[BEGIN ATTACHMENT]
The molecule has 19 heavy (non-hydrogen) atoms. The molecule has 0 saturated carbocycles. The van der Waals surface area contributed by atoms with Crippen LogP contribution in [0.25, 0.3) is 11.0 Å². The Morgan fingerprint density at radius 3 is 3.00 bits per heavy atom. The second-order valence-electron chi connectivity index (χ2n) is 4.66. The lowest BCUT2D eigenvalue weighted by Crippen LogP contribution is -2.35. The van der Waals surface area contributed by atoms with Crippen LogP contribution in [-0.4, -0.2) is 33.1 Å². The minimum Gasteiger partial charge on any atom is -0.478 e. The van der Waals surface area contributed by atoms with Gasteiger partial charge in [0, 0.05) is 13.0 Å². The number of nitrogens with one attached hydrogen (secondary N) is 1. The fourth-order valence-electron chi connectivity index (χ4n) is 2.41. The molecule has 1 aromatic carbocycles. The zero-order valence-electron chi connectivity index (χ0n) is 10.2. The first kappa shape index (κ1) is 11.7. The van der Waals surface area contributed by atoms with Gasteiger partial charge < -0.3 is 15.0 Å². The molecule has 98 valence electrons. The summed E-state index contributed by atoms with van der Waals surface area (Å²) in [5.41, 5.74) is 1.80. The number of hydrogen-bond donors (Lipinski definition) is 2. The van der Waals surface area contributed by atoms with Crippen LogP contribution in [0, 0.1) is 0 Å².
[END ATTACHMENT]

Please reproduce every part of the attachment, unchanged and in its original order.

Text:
The molecule has 19 heavy (non-hydrogen) atoms. The molecule has 0 saturated carbocycles. The van der Waals surface area contributed by atoms with Crippen LogP contribution in [0.25, 0.3) is 11.0 Å². The Morgan fingerprint density at radius 3 is 3.00 bits per heavy atom. The second-order valence-electron chi connectivity index (χ2n) is 4.66. The lowest BCUT2D eigenvalue weighted by Crippen LogP contribution is -2.35. The van der Waals surface area contributed by atoms with Crippen LogP contribution in [-0.4, -0.2) is 33.1 Å². The minimum Gasteiger partial charge on any atom is -0.478 e. The van der Waals surface area contributed by atoms with Gasteiger partial charge in [0, 0.05) is 13.0 Å². The number of nitrogens with one attached hydrogen (secondary N) is 1. The fourth-order valence-electron chi connectivity index (χ4n) is 2.41. The molecule has 1 aromatic carbocycles. The zero-order valence-electron chi connectivity index (χ0n) is 10.2. The first kappa shape index (κ1) is 11.7. The van der Waals surface area contributed by atoms with Gasteiger partial charge < -0.3 is 15.0 Å². The molecule has 98 valence electrons. The summed E-state index contributed by atoms with van der Waals surface area (Å²) in [5.41, 5.74) is 1.80. The number of hydrogen-bond donors (Lipinski definition) is 2. The van der Waals surface area contributed by atoms with Crippen LogP contribution in [0, 0.1) is 0 Å².